His presence is felt most on the buoyant “July,” a track Price feels was the album’s biggest challenge. “There’s sort of like four different guitar events on that track that would be really hard to pull off live, which is why that song isn’t in the set yet.”
Whatever the changes in their studio approach, The Light Divides doesn’t sound like a marked departure from the band’s debut. Opener “Lay Your Heartbreak” begins with Price’s soft, sulking vocals over foreboding guitars that reach a climax in the chorus, with Reed laying down a backing vocal under Price’s lead and cymbals crashing. There’s the odd occasion where Price’s rhymes are uncharacteristically awkward or forced. (In “July” he sings, “I could receive you or I could deceive you.”) But the beauty is in the melody that goes along with the lyric: it’s one of the most infectious hooks they’ve recorded to date.
Back at the Middle East, things aren’t going well. Before the band, who are touring with Brian Akey on bass, even get started, Crommett’s amp blows and he has to find a replacement. When the set does get under way, the slower, more intricate numbers — “Hide Me,” “Broken Arm,” tracks that come off so well on the new album — aren’t quite connecting. Perhaps this has something to do with the feedback that keeps creeping in. And at times the clamor of loud drums and guitar drowns out Reed. But “Want the Want,” from Winterpills, takes off and builds momentum in a way they weren’t quite capable of when they recorded it. It’s characteristic of their approach, with feather-light vocals over a sustained repetitive guitar line until the voices of Reed and Crommett take the chorus up another level. Then Hower’s drums add more drive, and the urgency increases with each new layer. Given time, and more touring, Winterpills should be able to bring the rest of their set up to that level. They’ll be back in town June 20 at the Museum of Fine Arts.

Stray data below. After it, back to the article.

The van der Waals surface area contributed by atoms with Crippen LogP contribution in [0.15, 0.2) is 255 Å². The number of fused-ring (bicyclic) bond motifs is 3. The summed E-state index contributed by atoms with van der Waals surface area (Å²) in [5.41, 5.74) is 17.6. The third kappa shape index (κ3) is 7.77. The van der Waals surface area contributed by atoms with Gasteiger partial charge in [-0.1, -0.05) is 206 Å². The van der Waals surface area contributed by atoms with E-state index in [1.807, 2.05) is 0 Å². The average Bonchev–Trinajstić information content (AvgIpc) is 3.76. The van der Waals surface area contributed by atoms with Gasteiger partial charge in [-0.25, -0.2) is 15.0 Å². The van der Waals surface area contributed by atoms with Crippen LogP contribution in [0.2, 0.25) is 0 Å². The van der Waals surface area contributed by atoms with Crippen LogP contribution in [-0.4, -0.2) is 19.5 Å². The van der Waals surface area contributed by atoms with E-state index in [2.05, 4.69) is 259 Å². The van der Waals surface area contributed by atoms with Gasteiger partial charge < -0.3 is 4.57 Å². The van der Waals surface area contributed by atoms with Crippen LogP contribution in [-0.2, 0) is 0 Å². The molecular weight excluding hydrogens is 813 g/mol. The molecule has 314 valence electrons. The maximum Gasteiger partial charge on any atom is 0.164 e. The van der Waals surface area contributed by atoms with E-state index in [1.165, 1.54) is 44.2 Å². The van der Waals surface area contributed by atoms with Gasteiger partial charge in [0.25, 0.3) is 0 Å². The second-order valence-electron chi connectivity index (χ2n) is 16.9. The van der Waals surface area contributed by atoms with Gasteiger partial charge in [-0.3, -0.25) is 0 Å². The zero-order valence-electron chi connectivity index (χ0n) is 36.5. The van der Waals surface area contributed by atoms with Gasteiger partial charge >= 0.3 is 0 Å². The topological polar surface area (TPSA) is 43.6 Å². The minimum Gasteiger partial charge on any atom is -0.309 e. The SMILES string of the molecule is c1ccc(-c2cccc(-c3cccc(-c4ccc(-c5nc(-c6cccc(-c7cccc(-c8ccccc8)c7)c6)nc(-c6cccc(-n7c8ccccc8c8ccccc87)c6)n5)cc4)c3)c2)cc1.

: Music Features
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